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Most new drivers are young people getting behind the wheel for the first time, but to car insurance companies, anyone without a recent driving record represents the same risk. So older drivers who are immigrants, foreign nationals and U.S. residents who haven’t driven — or had an auto insurance policy — for a period of time may all be considered new drivers and face similar issues getting insured.
It may take diligence to get a good rate, so be sure to compare quotes online from as many companies as you can.
Car insurance for new drivers under 25
Adding a teen to a married couple’s auto policy can double the family rate.
Auto insurance companies can justify higher charges for teenagers and people in their early twenties because they’re more likely than any other age group to cause accidents. If you’re a new driver in your teens or early twenties, the best way to get cheap insurance is to stay on your parents’ policy for as long as you have the same permanent address.
Beware that “cheap” is relative here — adding a teen to a married couple’s policy is likely to (at least) double their rate, according to NerdWallet’s analysis. However, going it alone is likely to be more expensive — always compare multiple insurance quotes online to be sure.
Some good news: Insurance companies offer plenty of discounts for students and young drivers, and your rates will get better over time as you drive safely. When you’re ready to get your own insurance policy, you can ask your parents’ carrier for a quote, but also get a couple of others to be sure it’s a good price.
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Car insurance for immigrants and foreign nationals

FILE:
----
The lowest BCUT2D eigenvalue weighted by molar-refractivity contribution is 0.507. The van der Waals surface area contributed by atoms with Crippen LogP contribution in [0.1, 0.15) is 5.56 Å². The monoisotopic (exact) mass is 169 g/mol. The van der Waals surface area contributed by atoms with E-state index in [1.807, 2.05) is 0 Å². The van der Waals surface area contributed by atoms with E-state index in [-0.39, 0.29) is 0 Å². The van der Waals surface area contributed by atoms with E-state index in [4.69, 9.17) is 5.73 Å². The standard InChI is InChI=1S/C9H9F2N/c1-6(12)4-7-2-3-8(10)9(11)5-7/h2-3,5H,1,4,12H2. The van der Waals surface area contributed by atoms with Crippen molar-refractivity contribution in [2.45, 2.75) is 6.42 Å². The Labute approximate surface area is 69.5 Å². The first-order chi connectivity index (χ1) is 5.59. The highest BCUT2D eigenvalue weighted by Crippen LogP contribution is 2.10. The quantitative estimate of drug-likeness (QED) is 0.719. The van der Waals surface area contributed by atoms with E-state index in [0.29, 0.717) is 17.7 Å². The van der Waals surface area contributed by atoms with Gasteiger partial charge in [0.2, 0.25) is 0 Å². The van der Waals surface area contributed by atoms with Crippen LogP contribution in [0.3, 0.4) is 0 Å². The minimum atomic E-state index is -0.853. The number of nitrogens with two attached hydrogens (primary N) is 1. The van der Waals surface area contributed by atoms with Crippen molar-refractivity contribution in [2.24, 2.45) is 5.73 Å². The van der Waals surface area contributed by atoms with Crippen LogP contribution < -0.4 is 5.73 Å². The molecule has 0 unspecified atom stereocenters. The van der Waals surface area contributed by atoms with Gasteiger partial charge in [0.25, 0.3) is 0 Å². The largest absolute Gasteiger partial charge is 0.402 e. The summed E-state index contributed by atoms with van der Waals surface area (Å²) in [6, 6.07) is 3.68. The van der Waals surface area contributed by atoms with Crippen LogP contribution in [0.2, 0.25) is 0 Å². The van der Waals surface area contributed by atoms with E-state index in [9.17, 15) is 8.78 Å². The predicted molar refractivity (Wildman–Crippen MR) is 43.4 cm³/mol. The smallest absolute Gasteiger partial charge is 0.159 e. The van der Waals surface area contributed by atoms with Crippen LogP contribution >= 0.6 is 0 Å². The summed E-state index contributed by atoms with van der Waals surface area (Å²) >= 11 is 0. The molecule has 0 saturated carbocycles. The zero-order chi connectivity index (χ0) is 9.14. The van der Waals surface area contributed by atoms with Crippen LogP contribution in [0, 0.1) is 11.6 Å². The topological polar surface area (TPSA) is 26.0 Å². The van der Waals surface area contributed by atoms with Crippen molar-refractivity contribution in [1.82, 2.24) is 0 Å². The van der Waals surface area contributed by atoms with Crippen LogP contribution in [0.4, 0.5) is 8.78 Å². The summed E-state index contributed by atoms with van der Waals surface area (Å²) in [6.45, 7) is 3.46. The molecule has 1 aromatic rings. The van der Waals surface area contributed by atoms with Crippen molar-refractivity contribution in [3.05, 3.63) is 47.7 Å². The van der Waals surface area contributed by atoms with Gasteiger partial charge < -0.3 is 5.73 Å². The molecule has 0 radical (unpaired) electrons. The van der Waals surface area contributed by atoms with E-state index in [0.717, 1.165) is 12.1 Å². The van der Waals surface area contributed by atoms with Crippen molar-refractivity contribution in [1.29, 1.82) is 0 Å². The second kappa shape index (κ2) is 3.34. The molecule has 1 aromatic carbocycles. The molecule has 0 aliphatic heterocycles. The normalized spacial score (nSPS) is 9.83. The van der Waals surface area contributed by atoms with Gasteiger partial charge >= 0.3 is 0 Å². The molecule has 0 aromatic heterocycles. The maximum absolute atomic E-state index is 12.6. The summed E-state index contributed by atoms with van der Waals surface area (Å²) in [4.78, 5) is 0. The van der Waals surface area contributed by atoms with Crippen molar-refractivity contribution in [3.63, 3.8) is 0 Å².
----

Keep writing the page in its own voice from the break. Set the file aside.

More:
If you’ll be driving in the U.S., get a license as soon as possible and then get three insurance quotes.
Even if you have a long history of safe driving in another country, insurance companies consider you a new driver when pricing a policy in the U.S. for the first time. Since they access only domestic driving records when setting rates, only your driving history in the U.S. counts. This also goes for your credit history, which is also used to help calculate auto insurance rates in all but three states — California, Hawaii and Massachusetts.
Without a valid U.S. driver’s license, you’ll have a hard time getting an insurance policy from any company, even if you have an international driver’s permit. In that case, if you’re renting a car, the easiest option may be to use the rental car company’s coverage.
If you plan on staying and driving in the U.S., it’s best to take steps to get a driver’s license in the state you’re residing in. Some, such as California, will issue a driver’s license to an undocumented immigrant. Once you have your license, get at least three auto insurance quotes so you can choose the best rate and coverage.
Car insurance after a driving or coverage gap
Continuous coverage is one of the most important factors insurers consider when setting rates.
Maybe you spent some time abroad or your license expired because your lifestyle just doesn’t require any driving. Without a driving history to check, insurers can still consider you a new driver. And without continuous auto coverage, they can consider you a high-risk driver, which has similar effects on car insurance rates.
Even if you have some driving history to reference, it’s important to shop around for your next policy since you’ll likely pay more just for having a gap in coverage. There’s an exception for military deployment from many companies, so be sure and ask if that applies to you.
Since continuous coverage is one of the most important factors insurers consider, some may not accept your application if you’ve had gaps between policies. If that’s the case, you can look for nonstandard insurance companies that specialize in coverage for people having a hard time getting insured.
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